Last Updated on May 8, 2015 by Paulette Brown-Hinds

By Cynthia E. Griffin
Special to the NNPA from Our Weekly

While the graduation rates of most student groups in the state rose in 2014, the numbers for African American pupils stayed flat, at 68.1 percent, unchanged from the year before.

This compares with the graduation rate among English learners, which increased 2.2 percentage points from the year before and is now at 65.3 percent, and for Hispanic/Latino students, who had a rate of 76.4 percent, up 0.7 percent the year before.

The new data was released by Superintendent of California Public Instruction Tom Torlakson for students who started high school in 2010-11. Overall, 80.8 percent graduated with their class in 2014, up 0.4 of a percentage point from the year before. The California graduation rate has increased substantially since the class of 2010 posted a 74.7 percent rate, said the state department of education.

“Our record high graduation rate is great news, especially since it is occurring at the same time we are raising academic standards,” said Torlakson. “This is more evidence that the dramatic changes taking place in our schools are gradually helping to improve teaching and learning in every classroom. We have raised academic standards, started online testing, given local districts more flexibility in spending, and provided more resources to students who need it most.”

Torlakson also said he believes the extra resources flowing into schools have helped schools add staff and reinvigorate many programs intended to help students graduate. In addition, he said, the collection of more precise data has put a spotlight on graduation rates, helping teachers and administrators adjust instruction for all students, but particularly for those most in danger of failing or dropping out.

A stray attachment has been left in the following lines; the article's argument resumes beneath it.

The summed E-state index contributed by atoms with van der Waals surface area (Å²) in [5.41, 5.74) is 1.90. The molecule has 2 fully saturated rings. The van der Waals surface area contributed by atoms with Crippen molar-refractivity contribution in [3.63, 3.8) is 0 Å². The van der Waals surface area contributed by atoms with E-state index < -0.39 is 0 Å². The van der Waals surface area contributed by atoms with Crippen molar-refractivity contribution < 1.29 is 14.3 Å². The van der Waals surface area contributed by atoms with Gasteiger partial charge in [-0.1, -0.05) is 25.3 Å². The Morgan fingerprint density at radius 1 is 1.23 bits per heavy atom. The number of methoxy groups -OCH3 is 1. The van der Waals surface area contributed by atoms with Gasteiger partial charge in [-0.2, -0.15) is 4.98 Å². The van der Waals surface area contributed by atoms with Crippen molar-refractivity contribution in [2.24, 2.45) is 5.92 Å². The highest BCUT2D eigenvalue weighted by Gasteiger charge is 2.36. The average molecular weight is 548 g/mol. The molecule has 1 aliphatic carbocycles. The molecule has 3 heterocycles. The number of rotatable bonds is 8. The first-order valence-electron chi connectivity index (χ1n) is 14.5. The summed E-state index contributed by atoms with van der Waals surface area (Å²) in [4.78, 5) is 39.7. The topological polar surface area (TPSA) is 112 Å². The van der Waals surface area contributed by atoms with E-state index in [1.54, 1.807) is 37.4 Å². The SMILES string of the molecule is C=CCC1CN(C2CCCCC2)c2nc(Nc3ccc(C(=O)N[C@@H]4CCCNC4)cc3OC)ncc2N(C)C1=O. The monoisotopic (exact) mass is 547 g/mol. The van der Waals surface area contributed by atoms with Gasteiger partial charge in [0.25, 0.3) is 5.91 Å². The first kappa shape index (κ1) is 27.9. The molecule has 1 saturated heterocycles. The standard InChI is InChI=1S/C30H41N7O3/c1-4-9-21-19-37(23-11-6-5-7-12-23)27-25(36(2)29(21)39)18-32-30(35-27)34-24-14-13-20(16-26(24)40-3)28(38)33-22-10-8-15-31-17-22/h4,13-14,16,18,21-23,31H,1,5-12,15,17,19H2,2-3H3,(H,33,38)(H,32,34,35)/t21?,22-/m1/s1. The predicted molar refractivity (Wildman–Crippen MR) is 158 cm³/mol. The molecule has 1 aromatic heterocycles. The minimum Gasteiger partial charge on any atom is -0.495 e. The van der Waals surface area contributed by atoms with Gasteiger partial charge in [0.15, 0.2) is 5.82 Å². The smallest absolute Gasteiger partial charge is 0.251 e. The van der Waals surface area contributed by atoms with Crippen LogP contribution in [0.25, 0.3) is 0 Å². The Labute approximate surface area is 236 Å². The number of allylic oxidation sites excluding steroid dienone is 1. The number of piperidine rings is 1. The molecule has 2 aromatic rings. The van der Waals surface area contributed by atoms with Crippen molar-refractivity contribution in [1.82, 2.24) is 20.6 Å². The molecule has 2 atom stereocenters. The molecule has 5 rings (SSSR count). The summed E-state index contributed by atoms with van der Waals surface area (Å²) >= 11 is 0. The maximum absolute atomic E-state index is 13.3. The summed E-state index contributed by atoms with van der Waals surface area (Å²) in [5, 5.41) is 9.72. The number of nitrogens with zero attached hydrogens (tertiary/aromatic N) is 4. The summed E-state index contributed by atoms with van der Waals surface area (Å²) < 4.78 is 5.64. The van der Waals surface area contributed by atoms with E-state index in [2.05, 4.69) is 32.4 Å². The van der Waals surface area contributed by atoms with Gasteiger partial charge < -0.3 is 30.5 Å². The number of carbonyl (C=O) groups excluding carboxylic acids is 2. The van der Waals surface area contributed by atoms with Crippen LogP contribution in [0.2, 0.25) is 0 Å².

The cohort data track graduation rates, dropout rates, and students in a third category: Those still working toward graduation who have not graduated or dropped out. Along with the rise in the graduation rate, the state’s dropout rate also rose slightly to 11.6 percent in 2014, up 0.2 of a percentage point. By comparison, the percentage of students still in school but who have not graduated declined 0.5 of a percentage point from the year before and stands at 6.9 percent.

The drop out rate for Black students edged up slightly from 19.7 in 2012-13 to 20.3 percent in 2013-2014.

The new graduation and drop out rate results came one day after the announcement that California finished sixth in the nation in the percentage of high school graduates from the class of 2014 who passed an advanced placement exam with a score of three or better (the lowest score needed to obtain college credit.)

Although Torlakson is touting the overall upward trend in graduation rates, the numbers for African American students remain problematic. They are slightly ahead of English Language learners with a rate of 65.3 percent and special education pupils who hit 62.2 percent. However, their numbers trail most other student subgroups including migrants (75.8 percent).

For one African American educator, the answer ‘why’ requires a look inward.

Chris Hickey Sr., Ph.D., director of Each One Teach One for Academic Access, suggests what African American students need is a success-going culture that encompasses school, home and the community. This collaborative effort requires parents to go to their child’s school and rather than blame them for the problems, and ask “What can I do to help?”

Hickey, whose educational organization offers free S.A.T. prep classes and parenting workshops, believes that parents need to go to their offspring’s schools to volunteer in a way that does not directly involve their child. “Maybe you can go and help the theater department prepare for a play or help the athletic department even though your child does not play a sport or act.”

When parents do this, Hickey says, school becomes part of the home and parents become part of the school community and students begin to feel an obligation to do well in school. This makes the relationship between parents and schools become much less adversarial, said the educator, who remembers as a student in the second graduating class of Locke High how the school and the community were strongly connected.

Hickey is convinced that teachers and schools want students to meet high expectations, and students want to feel good about their accomplishments at school. He also stresses the need for parents to lead the charge to help schools where African American pupils go, reconnect with the community.